Now let’s look at it from the point of view of 3-2s man. We are only looking at shoving or folding here to make things simple – ie we won’t consider small raises. That being the case, these are his options.

He can FOLD and move on. If he does this he’ll have 1000 less chips, ie 24, 832 (ICM = $148.28). So folding gives us a monetary value, calculated with the ICM, of $148.28. Remember this figure because it is the figure we will use as a comparison to shoving all in.

**Folding = $148.28**

Or he can SHOVE all in. When he does this one of three things will happen.

1 – his opponent will **fold** and he will win the blinds (stack is 27 832 and his ICM = $150.25)

2 – his opponent will **call** and he will **win** the hand (stack is 51664 and his ICM = $165.88)

3 – his opponent will **call **he will **lose** the hand (stack = 0, he comes 2nd and gets $132 no need for ICM)

So we know what the potential results are. What we now need to know is what are the chances of each outcome occurring should he decide to shove. This boils down to one question: how often will he get called if he does shove?

We’ve already agreed on 25% but the longer answer is that we just don’t know. Of course we don’t know because we don’t know what our opponent is holding and even if we did we still couldn’t guarantee he would call with those cards. But we can always estimate. The ability to estimate well is what makes the good players good. They will ask themselves “Is he loose or tight? What’s he been doing so far? Have I tested his patience lately and is he itching to call?”

With a calling frequency of 25% let’s get back to those three things that can happen:

1 – opponent will fold 75% of the time and he will win the blinds (ICM of $150.25)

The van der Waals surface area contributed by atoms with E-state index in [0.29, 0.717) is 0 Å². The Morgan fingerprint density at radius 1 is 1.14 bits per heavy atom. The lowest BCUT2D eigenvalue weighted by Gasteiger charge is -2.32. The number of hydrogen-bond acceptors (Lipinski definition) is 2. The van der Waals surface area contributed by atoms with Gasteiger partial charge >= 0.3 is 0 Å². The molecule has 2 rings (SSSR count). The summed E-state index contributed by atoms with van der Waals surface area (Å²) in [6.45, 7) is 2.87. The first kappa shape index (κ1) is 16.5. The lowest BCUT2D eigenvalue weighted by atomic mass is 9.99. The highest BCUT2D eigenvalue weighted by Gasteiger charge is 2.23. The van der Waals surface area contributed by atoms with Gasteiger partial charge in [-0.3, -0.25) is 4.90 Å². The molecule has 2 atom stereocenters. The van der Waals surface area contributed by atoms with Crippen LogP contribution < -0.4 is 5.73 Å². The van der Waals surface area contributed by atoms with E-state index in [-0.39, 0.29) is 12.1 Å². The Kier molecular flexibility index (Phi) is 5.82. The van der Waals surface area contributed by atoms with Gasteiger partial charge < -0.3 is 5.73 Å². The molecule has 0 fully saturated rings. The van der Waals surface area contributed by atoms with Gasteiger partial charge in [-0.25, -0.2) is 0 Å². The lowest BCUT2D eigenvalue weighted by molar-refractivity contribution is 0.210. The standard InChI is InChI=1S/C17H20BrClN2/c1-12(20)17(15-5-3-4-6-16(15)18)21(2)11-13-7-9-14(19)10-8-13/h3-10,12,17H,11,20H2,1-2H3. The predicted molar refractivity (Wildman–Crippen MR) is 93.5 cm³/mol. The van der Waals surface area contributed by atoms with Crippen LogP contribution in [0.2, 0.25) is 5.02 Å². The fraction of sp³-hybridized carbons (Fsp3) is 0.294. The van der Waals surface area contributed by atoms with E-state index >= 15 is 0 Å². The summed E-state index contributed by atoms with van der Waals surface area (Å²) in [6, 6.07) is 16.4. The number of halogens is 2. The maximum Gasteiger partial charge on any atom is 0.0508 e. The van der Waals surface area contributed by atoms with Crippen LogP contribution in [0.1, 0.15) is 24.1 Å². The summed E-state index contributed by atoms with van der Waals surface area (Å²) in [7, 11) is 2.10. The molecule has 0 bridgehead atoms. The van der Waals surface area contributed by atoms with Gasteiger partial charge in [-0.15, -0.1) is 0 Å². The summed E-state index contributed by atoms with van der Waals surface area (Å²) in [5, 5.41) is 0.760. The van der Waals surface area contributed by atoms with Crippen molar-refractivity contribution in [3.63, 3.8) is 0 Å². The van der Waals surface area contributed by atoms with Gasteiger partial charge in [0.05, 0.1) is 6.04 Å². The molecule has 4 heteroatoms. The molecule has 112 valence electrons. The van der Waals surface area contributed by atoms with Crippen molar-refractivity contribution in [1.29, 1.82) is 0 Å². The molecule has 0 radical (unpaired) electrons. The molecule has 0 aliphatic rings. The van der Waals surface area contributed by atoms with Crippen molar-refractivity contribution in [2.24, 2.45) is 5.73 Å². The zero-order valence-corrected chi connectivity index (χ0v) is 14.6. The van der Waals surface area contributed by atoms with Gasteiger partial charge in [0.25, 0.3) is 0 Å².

25% of the time his opponent will call. Of this 25%……..

We feed into a hand calculator

2 – opponent will call and 3-2s will win! 33.43% of the time 3-2s will have an ICM of $165.88

3 – opponent will call and 3-2s will lose. 66.57% of the time 3-2s will be eliminated with $132

We now have all the information we need to work out the expected value of shoving. When we’ve done that we’ll compare it to the EV of calling and see what the better option was. For each shoving outcome we multiply the probability times the result.

Our **EV is shoving** is the sum of: (0.75*$150.25) + (0.25*0.6657*$132) + (0.25*0.3343*$165.88)

112.6875+ 21.968+13.863 = $148.52

**Shoving all in = $148.52**

If we shove we can expect a monetary value of $148.52

If we fold we will have a monetary value of $148.28

The numbers are almost identical, but shoving 3-2s all in is ever so slightly preferable. So there you have it: shoving all in is as good an option as folding, assuming our man will fold 25% of the time. That’s nuts. I reckon 90% of players, if not more, would just fold the 3-2s in that spot even though that option is indistinguishable from shoving all in.

OK, you’re probably thinking *“but his opponent called with J-8o. That’s not 25% of hands”*

And you’d be right. But in some respects, calling with J-8o is every bit as ludicrous as shoving with 3-2s. Would you call with J-8o? I wouldn’t.

If you ranked all 169 starting hands against a random hand, J-8o would be the 79th best. 43.9% of all hands are better than J-8o. So the chap calling was pretty darned wide – a good bit wider than 25%. Like I say, I saved the document as *“Funny shove – Funny call” *so my initial reaction was that it was a perverse call.

Don’t get me wrong. I’m not saying 3-2s is an automatic push here. All I’m saying is that it’s as good as folding if we assume you’re only getting called 25% of the time and I maintain that this is a decent assumption.

What if we assumed differently? Say we expected to get called 20%, 30%, 40%, or even 50% of the time? Well let’s have a look. Using the same method of above, here are the results: